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Tuesday, December 23, 2014

Woldemar Bargiel, Complete Orchestral Music, Volume One

Toccata Classics, in its continuing mission of unearthing forgotten composers from the last few centuries, gives us a romantic that has suffered near total oblivion after considerable fame in his lifetime, one Woldemar Bargiel (1828-97), the half-brother of Clara Schumann. He appears before us with a symphony and three overtures in the inaugural Complete Orchestral Music, Volume One (Toccata Classics 0277).

The Siberian Symphony Orchestra under Dmitry Vasilyev gives us quite credible and dynamic readings of the works. They are firmly in the romantic mode of earlier Beethoven, Schumann, perhaps a hint of Mendelssohn, and perhaps Brahms. The music is well put-together and lively. He sounds rather totally of his era in that the tenor of these works initially merges with those of his contemporaries on first hearings. This style, you could say, was as much his as theirs. The uniqueness of each work takes some time to discern but it is generally there, nothing radical or eccentric mind you, but the music holds its own after repeated listenings.

The overtures in keeping with the era are more like single symphonic movements than medleys of contrasting thematic blocks in the preludian fashion of the earlier period. There is nothing second-rate about any of these works. If he was content to synthesize the existing stylistic tendencies rather than boldly set off on a radically original path of his own, we must accept that and appreciate the quality of the music he produced.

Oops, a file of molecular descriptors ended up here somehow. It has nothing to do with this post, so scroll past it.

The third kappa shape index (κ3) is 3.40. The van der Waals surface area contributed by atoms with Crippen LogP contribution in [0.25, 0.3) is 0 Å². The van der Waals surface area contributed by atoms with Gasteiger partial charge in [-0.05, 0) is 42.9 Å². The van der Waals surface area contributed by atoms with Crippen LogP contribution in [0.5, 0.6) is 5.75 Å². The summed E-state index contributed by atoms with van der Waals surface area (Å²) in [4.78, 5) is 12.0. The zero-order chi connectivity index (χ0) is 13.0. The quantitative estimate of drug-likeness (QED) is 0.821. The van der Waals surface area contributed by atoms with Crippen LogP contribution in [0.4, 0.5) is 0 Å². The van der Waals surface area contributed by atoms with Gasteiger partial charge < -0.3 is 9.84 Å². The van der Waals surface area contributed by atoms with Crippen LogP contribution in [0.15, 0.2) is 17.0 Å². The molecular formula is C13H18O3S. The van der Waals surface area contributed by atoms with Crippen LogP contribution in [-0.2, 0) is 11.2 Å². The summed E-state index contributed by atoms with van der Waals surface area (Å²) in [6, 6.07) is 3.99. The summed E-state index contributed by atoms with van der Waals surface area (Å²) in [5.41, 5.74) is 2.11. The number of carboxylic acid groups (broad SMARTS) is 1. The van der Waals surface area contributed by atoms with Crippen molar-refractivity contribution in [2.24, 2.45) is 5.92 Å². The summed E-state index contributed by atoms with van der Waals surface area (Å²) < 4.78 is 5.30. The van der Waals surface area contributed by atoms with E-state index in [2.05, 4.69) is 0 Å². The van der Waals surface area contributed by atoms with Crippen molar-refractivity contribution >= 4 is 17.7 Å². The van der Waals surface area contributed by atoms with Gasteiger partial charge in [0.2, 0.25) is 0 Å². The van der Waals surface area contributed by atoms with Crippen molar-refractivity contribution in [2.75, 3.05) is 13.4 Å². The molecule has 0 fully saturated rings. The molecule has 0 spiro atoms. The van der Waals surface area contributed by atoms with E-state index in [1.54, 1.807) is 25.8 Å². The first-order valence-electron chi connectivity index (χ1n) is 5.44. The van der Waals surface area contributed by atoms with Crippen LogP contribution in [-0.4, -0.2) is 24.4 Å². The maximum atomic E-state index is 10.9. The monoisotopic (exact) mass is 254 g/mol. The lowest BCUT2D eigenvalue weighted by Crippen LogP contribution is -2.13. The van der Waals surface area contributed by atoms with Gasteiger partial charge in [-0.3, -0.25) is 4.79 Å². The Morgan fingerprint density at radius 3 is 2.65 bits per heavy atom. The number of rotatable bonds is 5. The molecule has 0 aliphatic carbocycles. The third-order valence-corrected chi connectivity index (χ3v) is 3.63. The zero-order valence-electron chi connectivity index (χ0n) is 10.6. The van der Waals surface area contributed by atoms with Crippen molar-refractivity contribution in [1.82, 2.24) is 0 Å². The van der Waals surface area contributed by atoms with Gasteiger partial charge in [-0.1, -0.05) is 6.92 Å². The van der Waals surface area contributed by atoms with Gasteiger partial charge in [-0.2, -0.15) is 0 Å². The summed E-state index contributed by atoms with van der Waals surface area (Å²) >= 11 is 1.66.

Dean Caceres in the liners calls him "one of the best German composers of the middle of the nineteenth century." The first volume works date between 1852 and 1864, so we certainly get a middle-century view of the composer. Further volumes I presume will cover his later output, which apparently moves a bit closer to Brahms yet retains a neo-classic balance of form and feeling. The works of the first volume one can presume contain the works that made his reputation then. Caceres notes that the music encyclopedias of the 1870s generally give him the long write-ups of a composer of importance. After that we can presume his star gradually faded in the concert public eye to the point today where we know nothing of him.

This new release provides us with a clear snapshot of his first flourishing, with all works presented in their premiere recordings. It will be fascinating to those especially keen on the era but nevertheless also will give the classical-listening generalist music worth hearing for itself. In that I do not hesitate to recommend the disk for those who welcome new music from this period. It does not disappoint.

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